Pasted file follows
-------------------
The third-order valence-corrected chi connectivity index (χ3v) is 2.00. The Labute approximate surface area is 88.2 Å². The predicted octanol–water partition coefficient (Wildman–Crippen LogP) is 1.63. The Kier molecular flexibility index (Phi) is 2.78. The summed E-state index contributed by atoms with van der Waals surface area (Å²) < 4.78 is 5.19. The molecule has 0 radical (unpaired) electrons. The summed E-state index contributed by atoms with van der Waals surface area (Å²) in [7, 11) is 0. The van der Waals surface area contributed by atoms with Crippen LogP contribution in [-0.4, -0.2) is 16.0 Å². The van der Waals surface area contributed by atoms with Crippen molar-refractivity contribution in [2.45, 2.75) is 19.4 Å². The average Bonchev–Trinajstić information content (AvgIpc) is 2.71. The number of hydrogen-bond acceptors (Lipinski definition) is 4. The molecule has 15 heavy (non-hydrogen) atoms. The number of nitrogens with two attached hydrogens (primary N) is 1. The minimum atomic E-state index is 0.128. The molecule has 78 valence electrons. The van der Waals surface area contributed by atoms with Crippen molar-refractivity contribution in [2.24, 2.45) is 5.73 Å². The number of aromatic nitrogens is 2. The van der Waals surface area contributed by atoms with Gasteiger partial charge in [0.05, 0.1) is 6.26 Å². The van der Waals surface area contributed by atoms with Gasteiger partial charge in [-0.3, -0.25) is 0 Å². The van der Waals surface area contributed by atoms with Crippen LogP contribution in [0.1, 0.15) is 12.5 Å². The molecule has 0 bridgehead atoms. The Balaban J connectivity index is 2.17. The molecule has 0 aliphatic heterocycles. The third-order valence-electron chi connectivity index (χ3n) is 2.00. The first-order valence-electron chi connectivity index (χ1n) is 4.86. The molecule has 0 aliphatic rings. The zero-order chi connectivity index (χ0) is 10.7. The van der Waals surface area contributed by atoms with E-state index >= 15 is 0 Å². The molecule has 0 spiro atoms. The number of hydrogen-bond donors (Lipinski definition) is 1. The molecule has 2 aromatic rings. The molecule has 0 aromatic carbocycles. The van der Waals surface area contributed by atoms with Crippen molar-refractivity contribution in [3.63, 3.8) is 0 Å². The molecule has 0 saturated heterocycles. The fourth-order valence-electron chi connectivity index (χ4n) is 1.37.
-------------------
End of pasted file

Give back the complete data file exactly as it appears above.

The third-order valence-corrected chi connectivity index (χ3v) is 2.00. The Labute approximate surface area is 88.2 Å². The predicted octanol–water partition coefficient (Wildman–Crippen LogP) is 1.63. The Kier molecular flexibility index (Phi) is 2.78. The summed E-state index contributed by atoms with van der Waals surface area (Å²) < 4.78 is 5.19. The molecule has 0 radical (unpaired) electrons. The summed E-state index contributed by atoms with van der Waals surface area (Å²) in [7, 11) is 0. The van der Waals surface area contributed by atoms with Crippen LogP contribution in [-0.4, -0.2) is 16.0 Å². The van der Waals surface area contributed by atoms with Crippen molar-refractivity contribution in [2.45, 2.75) is 19.4 Å². The average Bonchev–Trinajstić information content (AvgIpc) is 2.71. The number of hydrogen-bond acceptors (Lipinski definition) is 4. The molecule has 15 heavy (non-hydrogen) atoms. The number of nitrogens with two attached hydrogens (primary N) is 1. The minimum atomic E-state index is 0.128. The molecule has 78 valence electrons. The van der Waals surface area contributed by atoms with Crippen molar-refractivity contribution in [2.24, 2.45) is 5.73 Å². The number of aromatic nitrogens is 2. The van der Waals surface area contributed by atoms with Gasteiger partial charge in [0.05, 0.1) is 6.26 Å². The van der Waals surface area contributed by atoms with Gasteiger partial charge in [-0.3, -0.25) is 0 Å². The van der Waals surface area contributed by atoms with Crippen LogP contribution in [0.1, 0.15) is 12.5 Å². The molecule has 0 bridgehead atoms. The Balaban J connectivity index is 2.17. The molecule has 0 aliphatic heterocycles. The third-order valence-electron chi connectivity index (χ3n) is 2.00. The first-order valence-electron chi connectivity index (χ1n) is 4.86. The molecule has 0 aliphatic rings. The zero-order chi connectivity index (χ0) is 10.7. The van der Waals surface area contributed by atoms with E-state index >= 15 is 0 Å². The molecule has 0 spiro atoms. The number of hydrogen-bond donors (Lipinski definition) is 1. The molecule has 2 aromatic rings. The molecule has 0 aromatic carbocycles. The van der Waals surface area contributed by atoms with Crippen molar-refractivity contribution in [3.63, 3.8) is 0 Å². The molecule has 0 saturated heterocycles. The fourth-order valence-electron chi connectivity index (χ4n) is 1.37.